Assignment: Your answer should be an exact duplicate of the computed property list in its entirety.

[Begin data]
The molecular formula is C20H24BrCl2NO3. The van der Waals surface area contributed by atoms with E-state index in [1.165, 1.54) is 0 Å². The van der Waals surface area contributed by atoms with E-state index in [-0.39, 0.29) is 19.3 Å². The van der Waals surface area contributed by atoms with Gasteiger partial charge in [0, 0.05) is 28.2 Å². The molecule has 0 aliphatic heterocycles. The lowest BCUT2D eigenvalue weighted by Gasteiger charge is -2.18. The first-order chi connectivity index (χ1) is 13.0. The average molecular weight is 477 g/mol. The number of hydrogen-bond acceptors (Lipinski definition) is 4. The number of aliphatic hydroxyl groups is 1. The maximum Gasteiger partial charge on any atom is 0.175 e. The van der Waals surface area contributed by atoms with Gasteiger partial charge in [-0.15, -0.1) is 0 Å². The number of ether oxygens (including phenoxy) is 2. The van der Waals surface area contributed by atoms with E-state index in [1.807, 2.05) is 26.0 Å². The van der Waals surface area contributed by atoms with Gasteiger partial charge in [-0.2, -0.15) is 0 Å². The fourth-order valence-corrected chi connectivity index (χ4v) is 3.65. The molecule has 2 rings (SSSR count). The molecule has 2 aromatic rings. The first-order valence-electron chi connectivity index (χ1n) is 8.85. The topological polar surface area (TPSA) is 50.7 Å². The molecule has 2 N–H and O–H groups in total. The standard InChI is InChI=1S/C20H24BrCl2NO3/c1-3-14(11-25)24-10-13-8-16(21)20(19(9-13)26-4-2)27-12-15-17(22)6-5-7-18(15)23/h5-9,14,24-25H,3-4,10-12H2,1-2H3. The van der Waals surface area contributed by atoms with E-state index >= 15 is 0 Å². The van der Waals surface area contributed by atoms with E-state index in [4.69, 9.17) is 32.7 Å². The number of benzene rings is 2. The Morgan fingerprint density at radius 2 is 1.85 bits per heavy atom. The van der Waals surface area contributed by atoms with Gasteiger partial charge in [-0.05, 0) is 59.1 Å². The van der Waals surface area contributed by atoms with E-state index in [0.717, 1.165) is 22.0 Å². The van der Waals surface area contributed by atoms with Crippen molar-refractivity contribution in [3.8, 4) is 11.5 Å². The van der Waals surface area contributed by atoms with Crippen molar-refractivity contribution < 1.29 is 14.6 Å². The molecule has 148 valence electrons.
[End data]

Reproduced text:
The molecular formula is C20H24BrCl2NO3. The van der Waals surface area contributed by atoms with E-state index in [1.165, 1.54) is 0 Å². The van der Waals surface area contributed by atoms with E-state index in [-0.39, 0.29) is 19.3 Å². The van der Waals surface area contributed by atoms with Gasteiger partial charge in [0, 0.05) is 28.2 Å². The molecule has 0 aliphatic heterocycles. The lowest BCUT2D eigenvalue weighted by Gasteiger charge is -2.18. The first-order chi connectivity index (χ1) is 13.0. The average molecular weight is 477 g/mol. The number of hydrogen-bond acceptors (Lipinski definition) is 4. The number of aliphatic hydroxyl groups is 1. The maximum Gasteiger partial charge on any atom is 0.175 e. The van der Waals surface area contributed by atoms with Gasteiger partial charge in [-0.15, -0.1) is 0 Å². The number of ether oxygens (including phenoxy) is 2. The van der Waals surface area contributed by atoms with E-state index in [1.807, 2.05) is 26.0 Å². The van der Waals surface area contributed by atoms with Gasteiger partial charge in [-0.2, -0.15) is 0 Å². The fourth-order valence-corrected chi connectivity index (χ4v) is 3.65. The molecule has 2 rings (SSSR count). The molecule has 2 aromatic rings. The first-order valence-electron chi connectivity index (χ1n) is 8.85. The topological polar surface area (TPSA) is 50.7 Å². The molecule has 2 N–H and O–H groups in total. The standard InChI is InChI=1S/C20H24BrCl2NO3/c1-3-14(11-25)24-10-13-8-16(21)20(19(9-13)26-4-2)27-12-15-17(22)6-5-7-18(15)23/h5-9,14,24-25H,3-4,10-12H2,1-2H3. The van der Waals surface area contributed by atoms with E-state index >= 15 is 0 Å². The van der Waals surface area contributed by atoms with E-state index in [4.69, 9.17) is 32.7 Å². The number of benzene rings is 2. The Morgan fingerprint density at radius 2 is 1.85 bits per heavy atom. The van der Waals surface area contributed by atoms with Gasteiger partial charge in [-0.05, 0) is 59.1 Å². The van der Waals surface area contributed by atoms with E-state index in [0.717, 1.165) is 22.0 Å². The van der Waals surface area contributed by atoms with Crippen molar-refractivity contribution in [3.8, 4) is 11.5 Å². The van der Waals surface area contributed by atoms with Crippen molar-refractivity contribution < 1.29 is 14.6 Å². The molecule has 148 valence electrons.